At Founder Shield, we pride ourselves on getting our clients in front of underwriters immediately.  But as we present our clients to underwriters for quoting, we get a lot of questions about what’s going on under the hood.  To clear the air, here’s a quick and basic overview of the process and to tools that brokers use to place policies and how a startup insurance policy is born.

1. Rating Systems

The is the first offensive that brokers employ is the rating system.  Rating systems are online portals to carrier websites that allow the broker to log in and quote policies.  Not all insurance carriers have these, but most of the major admitted carriers do (Travelers, The Hartford, CNA…).

Brokers will log in to their account after being appointed by the carrier to submit policies for underwriting.  The client must fit certain classes of business, i.e. certain risk profiles that the carrier is comfortable underwriting.  If the client fits certain criteria, the rating system will spit out a “bindable” quote, meaning the quote provided can be effective immediately upon sign-off by the client.  Most of the time, the quote must be “referred” to the assigned underwriter for approval.  Usually this results in some back-and-forth questioning before approval or denial.

Rating systems are usually the most expedient way of quoting policies provided the client fits into an acceptable class of business.  However, it can be a bit of an iterative process because there is no universal rating system.  The broker has to log in and enter the data into each individual system.  Furthermore, approval rates can vary by the underwriter assigned to the account.  Depending on how many rating systems need to be used and what kind of follow-up questions are received, time can still add up using this method.  I can’t tell you how frustrating it is to put a client through a rating system and multiple rounds of questions only to be denied in the end.  Starting from scratch is rough!

2. Wholesalers

Wholesalers are a great tool for brokers.  Basically, these folks focus their energy on building great relationships with a niche selection of carriers.  There are cyber liability wholesalers, D&O wholesalers, Technology E&O wholesalers, etc…

Wholesalers act as a pivot point between brokers and underwriters.  Brokers can send a client to the wholesaler who then immediately sends the clients out to multiple markets, increasing the chance of a quick turnaround.  They usually have long personal relationships with specific underwriters at their choice carriers, and those relationships can be indirectly leveraged by the broker for their clients.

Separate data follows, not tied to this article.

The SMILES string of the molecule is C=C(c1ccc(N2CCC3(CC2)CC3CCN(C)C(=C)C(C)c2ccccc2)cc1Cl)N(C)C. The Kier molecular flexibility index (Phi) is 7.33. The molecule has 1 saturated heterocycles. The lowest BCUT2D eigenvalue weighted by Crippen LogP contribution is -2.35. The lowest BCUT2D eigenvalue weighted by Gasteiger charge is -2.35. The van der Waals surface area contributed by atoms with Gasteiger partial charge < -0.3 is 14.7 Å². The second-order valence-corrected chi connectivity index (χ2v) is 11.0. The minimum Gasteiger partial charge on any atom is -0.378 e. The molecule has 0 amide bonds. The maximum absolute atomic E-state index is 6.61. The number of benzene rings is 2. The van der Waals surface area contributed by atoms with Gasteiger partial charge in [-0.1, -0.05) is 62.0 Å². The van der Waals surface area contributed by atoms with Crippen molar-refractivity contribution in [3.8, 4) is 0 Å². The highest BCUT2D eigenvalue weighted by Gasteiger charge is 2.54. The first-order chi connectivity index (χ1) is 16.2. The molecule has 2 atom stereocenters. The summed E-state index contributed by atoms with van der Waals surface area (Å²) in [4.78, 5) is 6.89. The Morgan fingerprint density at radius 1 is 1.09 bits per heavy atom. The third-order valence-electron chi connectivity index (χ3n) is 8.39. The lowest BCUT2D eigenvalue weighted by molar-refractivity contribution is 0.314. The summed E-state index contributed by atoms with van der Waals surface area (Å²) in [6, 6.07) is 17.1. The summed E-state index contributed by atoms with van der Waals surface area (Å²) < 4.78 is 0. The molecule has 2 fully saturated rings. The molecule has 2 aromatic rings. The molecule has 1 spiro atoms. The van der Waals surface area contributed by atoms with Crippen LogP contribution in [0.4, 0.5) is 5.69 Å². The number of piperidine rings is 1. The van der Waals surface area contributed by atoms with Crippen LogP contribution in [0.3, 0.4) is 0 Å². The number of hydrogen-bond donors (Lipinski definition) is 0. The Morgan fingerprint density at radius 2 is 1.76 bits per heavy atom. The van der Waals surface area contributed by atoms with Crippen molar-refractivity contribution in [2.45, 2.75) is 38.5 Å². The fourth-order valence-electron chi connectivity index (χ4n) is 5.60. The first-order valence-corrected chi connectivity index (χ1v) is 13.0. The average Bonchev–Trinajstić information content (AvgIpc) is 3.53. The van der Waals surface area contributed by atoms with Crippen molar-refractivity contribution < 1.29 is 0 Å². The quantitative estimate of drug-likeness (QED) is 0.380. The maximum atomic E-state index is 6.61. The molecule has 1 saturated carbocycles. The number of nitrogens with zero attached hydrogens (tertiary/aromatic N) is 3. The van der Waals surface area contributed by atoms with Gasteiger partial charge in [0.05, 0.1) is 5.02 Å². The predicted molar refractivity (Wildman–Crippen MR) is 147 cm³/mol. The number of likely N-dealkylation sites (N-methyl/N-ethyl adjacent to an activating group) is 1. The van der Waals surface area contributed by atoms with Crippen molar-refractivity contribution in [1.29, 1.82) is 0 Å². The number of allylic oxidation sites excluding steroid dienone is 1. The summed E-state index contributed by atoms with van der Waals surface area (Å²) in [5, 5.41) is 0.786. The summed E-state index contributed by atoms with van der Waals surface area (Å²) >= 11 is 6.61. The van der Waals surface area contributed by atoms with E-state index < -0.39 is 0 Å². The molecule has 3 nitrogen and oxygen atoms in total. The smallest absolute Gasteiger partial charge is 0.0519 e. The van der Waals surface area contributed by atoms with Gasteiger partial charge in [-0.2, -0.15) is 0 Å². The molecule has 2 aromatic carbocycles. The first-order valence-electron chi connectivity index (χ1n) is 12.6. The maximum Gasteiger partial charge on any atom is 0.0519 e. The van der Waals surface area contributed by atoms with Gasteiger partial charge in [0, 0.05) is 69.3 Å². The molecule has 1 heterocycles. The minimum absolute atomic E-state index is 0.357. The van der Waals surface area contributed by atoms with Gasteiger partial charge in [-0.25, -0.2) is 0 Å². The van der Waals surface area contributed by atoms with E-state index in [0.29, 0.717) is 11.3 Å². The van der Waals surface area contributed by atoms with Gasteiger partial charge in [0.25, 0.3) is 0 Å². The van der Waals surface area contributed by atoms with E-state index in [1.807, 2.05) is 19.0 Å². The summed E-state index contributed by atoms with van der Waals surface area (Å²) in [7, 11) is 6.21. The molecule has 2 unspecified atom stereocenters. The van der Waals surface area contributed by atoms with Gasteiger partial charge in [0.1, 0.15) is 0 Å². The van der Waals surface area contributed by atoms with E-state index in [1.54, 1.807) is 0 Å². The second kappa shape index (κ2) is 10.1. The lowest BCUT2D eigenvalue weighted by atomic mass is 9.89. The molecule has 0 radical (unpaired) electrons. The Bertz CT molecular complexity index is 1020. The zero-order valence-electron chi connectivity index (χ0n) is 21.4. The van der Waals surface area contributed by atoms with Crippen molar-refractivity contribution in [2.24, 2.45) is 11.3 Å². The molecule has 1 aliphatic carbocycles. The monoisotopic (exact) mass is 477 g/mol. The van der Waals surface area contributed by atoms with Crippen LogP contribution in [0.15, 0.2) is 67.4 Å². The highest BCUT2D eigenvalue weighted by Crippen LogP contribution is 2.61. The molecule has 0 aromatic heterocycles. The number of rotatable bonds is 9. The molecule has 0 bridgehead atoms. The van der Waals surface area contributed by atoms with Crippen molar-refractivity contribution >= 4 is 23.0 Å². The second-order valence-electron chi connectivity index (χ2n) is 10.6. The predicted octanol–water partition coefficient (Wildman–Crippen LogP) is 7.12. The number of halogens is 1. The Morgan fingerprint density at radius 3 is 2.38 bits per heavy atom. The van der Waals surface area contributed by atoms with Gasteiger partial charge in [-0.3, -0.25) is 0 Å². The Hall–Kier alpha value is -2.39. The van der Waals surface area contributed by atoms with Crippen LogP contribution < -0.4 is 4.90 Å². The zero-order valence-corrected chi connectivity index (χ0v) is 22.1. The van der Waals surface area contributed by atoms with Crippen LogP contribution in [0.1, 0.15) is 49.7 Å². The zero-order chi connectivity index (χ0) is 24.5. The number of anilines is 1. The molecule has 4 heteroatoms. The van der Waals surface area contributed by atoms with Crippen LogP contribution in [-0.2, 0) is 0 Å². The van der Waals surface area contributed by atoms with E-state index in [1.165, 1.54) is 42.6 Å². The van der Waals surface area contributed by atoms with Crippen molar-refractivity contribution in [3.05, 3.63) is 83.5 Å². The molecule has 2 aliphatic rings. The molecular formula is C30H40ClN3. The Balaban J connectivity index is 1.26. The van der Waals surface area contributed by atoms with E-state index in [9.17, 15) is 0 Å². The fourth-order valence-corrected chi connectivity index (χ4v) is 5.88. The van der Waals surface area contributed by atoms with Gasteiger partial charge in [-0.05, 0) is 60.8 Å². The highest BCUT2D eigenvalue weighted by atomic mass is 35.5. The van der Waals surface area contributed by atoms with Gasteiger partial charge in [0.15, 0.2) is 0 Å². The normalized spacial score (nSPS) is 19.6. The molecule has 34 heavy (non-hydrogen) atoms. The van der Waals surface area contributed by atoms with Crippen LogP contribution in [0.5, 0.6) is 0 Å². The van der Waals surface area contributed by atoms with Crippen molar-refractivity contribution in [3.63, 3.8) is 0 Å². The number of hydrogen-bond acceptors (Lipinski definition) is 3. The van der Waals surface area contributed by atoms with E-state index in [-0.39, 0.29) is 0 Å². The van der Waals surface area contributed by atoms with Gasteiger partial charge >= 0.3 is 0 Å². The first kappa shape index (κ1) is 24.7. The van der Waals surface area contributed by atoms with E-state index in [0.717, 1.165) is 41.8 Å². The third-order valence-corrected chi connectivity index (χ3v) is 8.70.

The downside? There is none for the client.  They’re getting the same great coverage as if their broker accessed the carrier directly.  Brokers get a lower commission for placing policies in exchange for efficiency provided to their clients.  Unfortunately, this can still be an iterative process with underwriters asking multiple rounds of follow-up questions.

3. Direct

Carriers without rating systems can still be accessed directly as long as the broker is appointed with the carrier.  This is often done the “old fashioned” way: paper applications and fax machines.  Personally I find the thought of a fax machine horrifying, so even when we take this route we use digital forms and e-signatures to get the job done faster.  There can also be follow-up questions with this method, and there often are.  Again, it’s all about finding the right underwriter and the right carrier the first time around.

 

All three of these methods are leveraged by brokers to get quotes for clients.  Unfortunately, whenever follow up questions are asked, it usually pushes the application to the bottom of the pile until the underwriter gets around to it again.  Very frustrating!

So there’s the basic overview of how a startup insurance policy is born.  Depending on the coverage requested, a policy can be quoted in a day or a month.  Typically we find that the more disruptive your company is, the more of a challenge it is to place a policy.  That’s a good thing though!  It means you’re doing something right and breaking the “system.” Carry on, awesome company founder.

 

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